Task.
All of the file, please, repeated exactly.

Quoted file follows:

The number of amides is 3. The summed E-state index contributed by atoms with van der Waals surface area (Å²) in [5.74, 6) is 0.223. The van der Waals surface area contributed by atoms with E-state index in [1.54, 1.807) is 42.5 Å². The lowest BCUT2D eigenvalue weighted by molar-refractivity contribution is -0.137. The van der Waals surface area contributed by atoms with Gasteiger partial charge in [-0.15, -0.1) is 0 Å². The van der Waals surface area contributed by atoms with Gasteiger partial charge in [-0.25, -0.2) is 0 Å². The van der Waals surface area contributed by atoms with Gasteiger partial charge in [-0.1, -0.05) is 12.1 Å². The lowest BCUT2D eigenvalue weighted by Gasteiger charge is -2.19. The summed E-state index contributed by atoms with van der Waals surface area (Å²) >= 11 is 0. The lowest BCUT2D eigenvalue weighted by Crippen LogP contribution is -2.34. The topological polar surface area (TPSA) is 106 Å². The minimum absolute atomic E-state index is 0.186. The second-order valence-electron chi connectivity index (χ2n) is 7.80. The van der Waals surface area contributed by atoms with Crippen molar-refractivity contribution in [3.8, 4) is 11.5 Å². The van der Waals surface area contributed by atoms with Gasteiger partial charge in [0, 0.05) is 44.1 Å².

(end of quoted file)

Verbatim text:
The number of amides is 3. The summed E-state index contributed by atoms with van der Waals surface area (Å²) in [5.74, 6) is 0.223. The van der Waals surface area contributed by atoms with E-state index in [1.54, 1.807) is 42.5 Å². The lowest BCUT2D eigenvalue weighted by molar-refractivity contribution is -0.137. The van der Waals surface area contributed by atoms with Gasteiger partial charge in [-0.15, -0.1) is 0 Å². The van der Waals surface area contributed by atoms with Gasteiger partial charge in [-0.25, -0.2) is 0 Å². The van der Waals surface area contributed by atoms with Gasteiger partial charge in [-0.1, -0.05) is 12.1 Å². The lowest BCUT2D eigenvalue weighted by Gasteiger charge is -2.19. The summed E-state index contributed by atoms with van der Waals surface area (Å²) >= 11 is 0. The lowest BCUT2D eigenvalue weighted by Crippen LogP contribution is -2.34. The topological polar surface area (TPSA) is 106 Å². The minimum absolute atomic E-state index is 0.186. The second-order valence-electron chi connectivity index (χ2n) is 7.80. The van der Waals surface area contributed by atoms with Crippen molar-refractivity contribution in [3.8, 4) is 11.5 Å². The van der Waals surface area contributed by atoms with Gasteiger partial charge in [0, 0.05) is 44.1 Å².